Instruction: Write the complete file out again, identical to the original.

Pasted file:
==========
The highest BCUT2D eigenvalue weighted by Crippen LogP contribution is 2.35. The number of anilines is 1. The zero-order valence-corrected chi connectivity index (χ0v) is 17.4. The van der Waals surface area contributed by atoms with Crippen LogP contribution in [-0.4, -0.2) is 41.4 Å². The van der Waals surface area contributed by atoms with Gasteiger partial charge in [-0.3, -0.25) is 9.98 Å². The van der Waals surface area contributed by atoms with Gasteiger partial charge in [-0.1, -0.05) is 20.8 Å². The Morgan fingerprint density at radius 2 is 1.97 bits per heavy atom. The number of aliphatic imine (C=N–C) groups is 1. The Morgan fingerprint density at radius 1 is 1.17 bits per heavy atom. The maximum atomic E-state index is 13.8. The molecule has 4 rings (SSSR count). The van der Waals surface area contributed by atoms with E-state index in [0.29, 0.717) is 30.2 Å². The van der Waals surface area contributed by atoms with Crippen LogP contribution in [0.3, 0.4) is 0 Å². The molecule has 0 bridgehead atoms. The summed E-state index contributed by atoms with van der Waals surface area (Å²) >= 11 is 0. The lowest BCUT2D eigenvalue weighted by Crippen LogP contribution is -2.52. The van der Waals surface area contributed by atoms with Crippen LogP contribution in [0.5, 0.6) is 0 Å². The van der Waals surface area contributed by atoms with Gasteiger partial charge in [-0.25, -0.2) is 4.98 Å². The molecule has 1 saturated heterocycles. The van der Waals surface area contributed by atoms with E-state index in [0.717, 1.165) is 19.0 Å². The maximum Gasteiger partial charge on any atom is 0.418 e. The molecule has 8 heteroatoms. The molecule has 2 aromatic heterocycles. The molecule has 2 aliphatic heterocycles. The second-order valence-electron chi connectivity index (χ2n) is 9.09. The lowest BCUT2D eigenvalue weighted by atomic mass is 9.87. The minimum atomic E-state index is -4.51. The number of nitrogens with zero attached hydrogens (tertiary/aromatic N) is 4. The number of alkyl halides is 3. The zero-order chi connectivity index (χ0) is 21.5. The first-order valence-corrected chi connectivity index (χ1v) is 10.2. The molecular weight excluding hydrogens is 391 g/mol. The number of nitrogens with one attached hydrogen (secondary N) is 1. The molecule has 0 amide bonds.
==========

The highest BCUT2D eigenvalue weighted by Crippen LogP contribution is 2.35. The number of anilines is 1. The zero-order valence-corrected chi connectivity index (χ0v) is 17.4. The van der Waals surface area contributed by atoms with Crippen LogP contribution in [-0.4, -0.2) is 41.4 Å². The van der Waals surface area contributed by atoms with Gasteiger partial charge in [-0.3, -0.25) is 9.98 Å². The van der Waals surface area contributed by atoms with Gasteiger partial charge in [-0.1, -0.05) is 20.8 Å². The Morgan fingerprint density at radius 2 is 1.97 bits per heavy atom. The number of aliphatic imine (C=N–C) groups is 1. The Morgan fingerprint density at radius 1 is 1.17 bits per heavy atom. The maximum atomic E-state index is 13.8. The molecule has 4 rings (SSSR count). The van der Waals surface area contributed by atoms with E-state index in [0.29, 0.717) is 30.2 Å². The van der Waals surface area contributed by atoms with Crippen LogP contribution in [0.3, 0.4) is 0 Å². The molecule has 0 bridgehead atoms. The summed E-state index contributed by atoms with van der Waals surface area (Å²) >= 11 is 0. The lowest BCUT2D eigenvalue weighted by Crippen LogP contribution is -2.52. The van der Waals surface area contributed by atoms with Crippen LogP contribution in [0.5, 0.6) is 0 Å². The van der Waals surface area contributed by atoms with Gasteiger partial charge in [-0.25, -0.2) is 4.98 Å². The molecule has 1 saturated heterocycles. The van der Waals surface area contributed by atoms with E-state index in [0.717, 1.165) is 19.0 Å². The maximum Gasteiger partial charge on any atom is 0.418 e. The molecule has 8 heteroatoms. The molecule has 2 aromatic heterocycles. The molecule has 2 aliphatic heterocycles. The second-order valence-electron chi connectivity index (χ2n) is 9.09. The lowest BCUT2D eigenvalue weighted by atomic mass is 9.87. The minimum atomic E-state index is -4.51. The number of nitrogens with zero attached hydrogens (tertiary/aromatic N) is 4. The number of alkyl halides is 3. The zero-order chi connectivity index (χ0) is 21.5. The first-order valence-corrected chi connectivity index (χ1v) is 10.2. The molecular weight excluding hydrogens is 391 g/mol. The number of nitrogens with one attached hydrogen (secondary N) is 1. The molecule has 0 amide bonds.